The Supreme Court said on Thursday (May 6, 2021) that it would not encourage the country's highest court to become a point of contention between the Centre and the Delhi government over the question of oxygen distribution and supply to the national capital.
Both Solicitor General Tushar Mehta, representing the Centre, and senior advocate Rahul Mehra, representing the Delhi government, were warned by a bench of Justices DY Chandrachud and M R Shah, who said everybody should work together.
"We're making it clear that this isn't going to be a battle. We would not allow this constitutional court to be used as a point of contention between two governments. We would not tolerate any retaliation against the Delhi government or the central government. Everything we ask is for everybody to work together in a cooperative manner "Mehta and Mehra were informed by the bench.
Despite the top court's order, Mehra said that the Centre did not distribute the required amount of oxygen to Delhi, and that even on Thursday, the supply is not 700MT as per their estimates. He said that the Centre has sought to implicate the Delhi government in any affidavit filed in court, and that other states, such as Madhya Pradesh and Punjab, have been given more oxygen than their demands.
At the outset, Mehta told the bench that the Centre had complied with the top court's order, ensuring a supply of 730 MT of oxygen to Delhi on Wednesday (May 5, 2021) to treat Covid-19 patients instead of the 700 MT requested. On May 4, he said, a survey of 56 major hospitals in the national capital revealed that they had a large stock of liquid medical oxygen (LMO).
Mehta said that he is not blaming anybody, but that the unloading of oxygen tankers arriving in Delhi is taking too long, which is inconvenient since these specialised vehicles must be returned to the eastern corridor for refilling. He said that two Oxygen Express trains are in transit, but that given the pan-India condition, if the Centre continues to provide 700MT of oxygen to Delhi, it would deprive other states of equal distribution because the 700MT demand is incorrect.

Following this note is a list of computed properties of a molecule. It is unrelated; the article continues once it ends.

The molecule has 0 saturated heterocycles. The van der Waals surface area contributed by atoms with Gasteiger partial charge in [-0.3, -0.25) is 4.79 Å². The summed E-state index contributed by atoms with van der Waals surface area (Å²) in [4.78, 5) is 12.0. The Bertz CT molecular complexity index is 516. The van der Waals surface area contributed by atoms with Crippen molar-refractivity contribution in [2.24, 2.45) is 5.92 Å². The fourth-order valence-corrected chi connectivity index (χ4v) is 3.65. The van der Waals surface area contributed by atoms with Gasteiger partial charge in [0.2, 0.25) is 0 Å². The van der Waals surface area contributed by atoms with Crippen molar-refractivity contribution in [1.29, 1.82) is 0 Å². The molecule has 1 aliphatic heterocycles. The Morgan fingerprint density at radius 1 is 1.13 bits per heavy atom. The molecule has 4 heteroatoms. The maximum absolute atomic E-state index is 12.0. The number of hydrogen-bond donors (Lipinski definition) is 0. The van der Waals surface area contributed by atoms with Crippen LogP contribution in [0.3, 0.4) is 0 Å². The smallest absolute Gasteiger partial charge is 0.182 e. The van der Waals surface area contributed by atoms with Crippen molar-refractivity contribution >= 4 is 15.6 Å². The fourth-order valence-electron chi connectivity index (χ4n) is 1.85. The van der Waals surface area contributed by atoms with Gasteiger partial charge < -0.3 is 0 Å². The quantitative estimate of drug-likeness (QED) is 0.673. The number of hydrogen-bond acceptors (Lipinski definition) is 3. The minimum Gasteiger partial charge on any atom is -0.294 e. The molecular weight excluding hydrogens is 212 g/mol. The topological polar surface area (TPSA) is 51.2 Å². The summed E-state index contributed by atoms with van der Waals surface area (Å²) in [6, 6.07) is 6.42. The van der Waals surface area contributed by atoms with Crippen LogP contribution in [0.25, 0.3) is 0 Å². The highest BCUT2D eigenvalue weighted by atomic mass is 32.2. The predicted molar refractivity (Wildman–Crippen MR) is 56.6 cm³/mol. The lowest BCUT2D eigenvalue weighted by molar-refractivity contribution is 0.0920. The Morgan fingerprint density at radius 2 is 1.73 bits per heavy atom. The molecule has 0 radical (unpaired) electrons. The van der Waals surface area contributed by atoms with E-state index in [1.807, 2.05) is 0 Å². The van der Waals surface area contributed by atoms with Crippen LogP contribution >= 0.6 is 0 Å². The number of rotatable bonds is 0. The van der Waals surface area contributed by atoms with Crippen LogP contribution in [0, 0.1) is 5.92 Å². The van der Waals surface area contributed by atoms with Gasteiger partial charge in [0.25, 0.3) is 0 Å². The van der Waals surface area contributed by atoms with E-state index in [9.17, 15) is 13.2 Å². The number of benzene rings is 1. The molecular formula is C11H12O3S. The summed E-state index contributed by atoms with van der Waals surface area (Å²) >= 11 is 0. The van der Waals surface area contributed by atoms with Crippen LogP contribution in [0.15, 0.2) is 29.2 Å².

According to Mehra, the Centre stated in its affidavit filed with the Supreme Court that there is no shortage of oxygen in the country and that they have a reserve of 16,000 MT, so a shortfall of 210 MT of oxygen would not harm other states. He said that the Centre approved Delhi's demand for 700 MT of oxygen, but that only 510 MT of the gas was delivered to them, and that after delivering 730 MT on Wednesday, the supply is being reduced to 566 MT. "This court does not authorise the supply to be reduced since it would be a breach of the court's April 30 order, which we must say is not being enforced in letter and spirit." This court should ensure that the supply is maintained at 700MT," Mehra said.
People are dying in Delhi due to a lack of oxygen in hospitals, he added, and the Centre should not be able to dilute the supply, either directly or indirectly, and the Union government's solemn promise to the court that the demand for gas will be fulfilled should be pursued. "If an audit of Oxygen supply is to be made, then it should be done on the allocation policy of the Centre which in our view is arbitrary. The audit of tankers should also be done as these vehicles are national assets," He went on to say that there should be no distribution based solely on documents. Mehra added that certain COVID-19 patients can need more oxygen than the Centre anticipates, whether in oxygenated or non-oxygenated beds, and that the exact allocation and need must be determined. "If at all a committee is to be formed for auditing the supply and demand of Oxygen, it should have representatives from top five-affected states," Mehra said, adding they have started installing GPS on tankers to track the vehicles.
He said the Delhi government is also in the process of developing an app by which a COVID-19 patient in home requiring refilling of oxygen cylinders can register himself-herself and make a request after which the administration will deliver it.There should not be any presupposition that there is a certain government in the state and it is not doing its job.
Despite appearing to be non-adversarial, Mehta, for the Centre, told the bench that the Delhi government counsel has made the problem adversarial "If I had to respond to all of the charges, it would make me feel small. I choose not to engage in those debates because I have to consider both of the nations, he said while adding that it has turned the problem into a war between the Centre and Delhi.
According to him, the oxygen allocation policy was formulated after a thorough review and careful consideration. "I previously mentioned that there was a systemic collapse in Delhi due to a lack of oxygen supply. This is not to say that we oppose the state government or the political leadership. Delhi is not only the country's capital, but also its public face. It has a unique status, "Mehta explained.
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